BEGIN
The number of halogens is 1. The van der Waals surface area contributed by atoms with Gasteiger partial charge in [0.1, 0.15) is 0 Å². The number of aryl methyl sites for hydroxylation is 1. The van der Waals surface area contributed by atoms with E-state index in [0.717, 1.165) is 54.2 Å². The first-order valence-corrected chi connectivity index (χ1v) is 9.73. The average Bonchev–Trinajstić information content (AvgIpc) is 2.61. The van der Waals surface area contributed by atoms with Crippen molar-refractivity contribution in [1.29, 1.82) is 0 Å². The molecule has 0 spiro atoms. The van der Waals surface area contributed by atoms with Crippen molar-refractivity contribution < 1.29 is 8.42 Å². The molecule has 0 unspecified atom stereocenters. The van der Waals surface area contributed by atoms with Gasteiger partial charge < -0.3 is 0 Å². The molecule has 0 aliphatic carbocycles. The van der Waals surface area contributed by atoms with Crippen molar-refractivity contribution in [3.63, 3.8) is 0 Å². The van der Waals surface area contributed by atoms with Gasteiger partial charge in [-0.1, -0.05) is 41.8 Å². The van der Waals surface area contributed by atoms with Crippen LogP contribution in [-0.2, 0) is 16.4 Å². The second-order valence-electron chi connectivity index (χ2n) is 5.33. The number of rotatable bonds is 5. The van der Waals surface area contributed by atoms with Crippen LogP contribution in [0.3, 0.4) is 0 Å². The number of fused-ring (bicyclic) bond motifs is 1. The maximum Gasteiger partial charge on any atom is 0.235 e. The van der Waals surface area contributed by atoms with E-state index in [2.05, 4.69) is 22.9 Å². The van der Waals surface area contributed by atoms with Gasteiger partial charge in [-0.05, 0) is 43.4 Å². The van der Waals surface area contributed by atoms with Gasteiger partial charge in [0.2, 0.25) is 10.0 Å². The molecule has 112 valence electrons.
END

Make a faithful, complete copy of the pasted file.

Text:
The number of halogens is 1. The van der Waals surface area contributed by atoms with Gasteiger partial charge in [0.1, 0.15) is 0 Å². The number of aryl methyl sites for hydroxylation is 1. The van der Waals surface area contributed by atoms with E-state index in [0.717, 1.165) is 54.2 Å². The first-order valence-corrected chi connectivity index (χ1v) is 9.73. The average Bonchev–Trinajstić information content (AvgIpc) is 2.61. The van der Waals surface area contributed by atoms with Crippen molar-refractivity contribution in [1.29, 1.82) is 0 Å². The molecule has 0 spiro atoms. The van der Waals surface area contributed by atoms with Crippen molar-refractivity contribution < 1.29 is 8.42 Å². The molecule has 0 unspecified atom stereocenters. The van der Waals surface area contributed by atoms with Gasteiger partial charge < -0.3 is 0 Å². The molecule has 0 aliphatic carbocycles. The van der Waals surface area contributed by atoms with Crippen molar-refractivity contribution in [3.63, 3.8) is 0 Å². The van der Waals surface area contributed by atoms with Gasteiger partial charge in [-0.1, -0.05) is 41.8 Å². The van der Waals surface area contributed by atoms with Crippen LogP contribution in [-0.2, 0) is 16.4 Å². The second-order valence-electron chi connectivity index (χ2n) is 5.33. The number of rotatable bonds is 5. The van der Waals surface area contributed by atoms with Crippen LogP contribution in [0.3, 0.4) is 0 Å². The number of fused-ring (bicyclic) bond motifs is 1. The maximum Gasteiger partial charge on any atom is 0.235 e. The van der Waals surface area contributed by atoms with E-state index in [2.05, 4.69) is 22.9 Å². The van der Waals surface area contributed by atoms with Gasteiger partial charge in [-0.05, 0) is 43.4 Å². The van der Waals surface area contributed by atoms with Gasteiger partial charge in [0.2, 0.25) is 10.0 Å². The molecule has 112 valence electrons.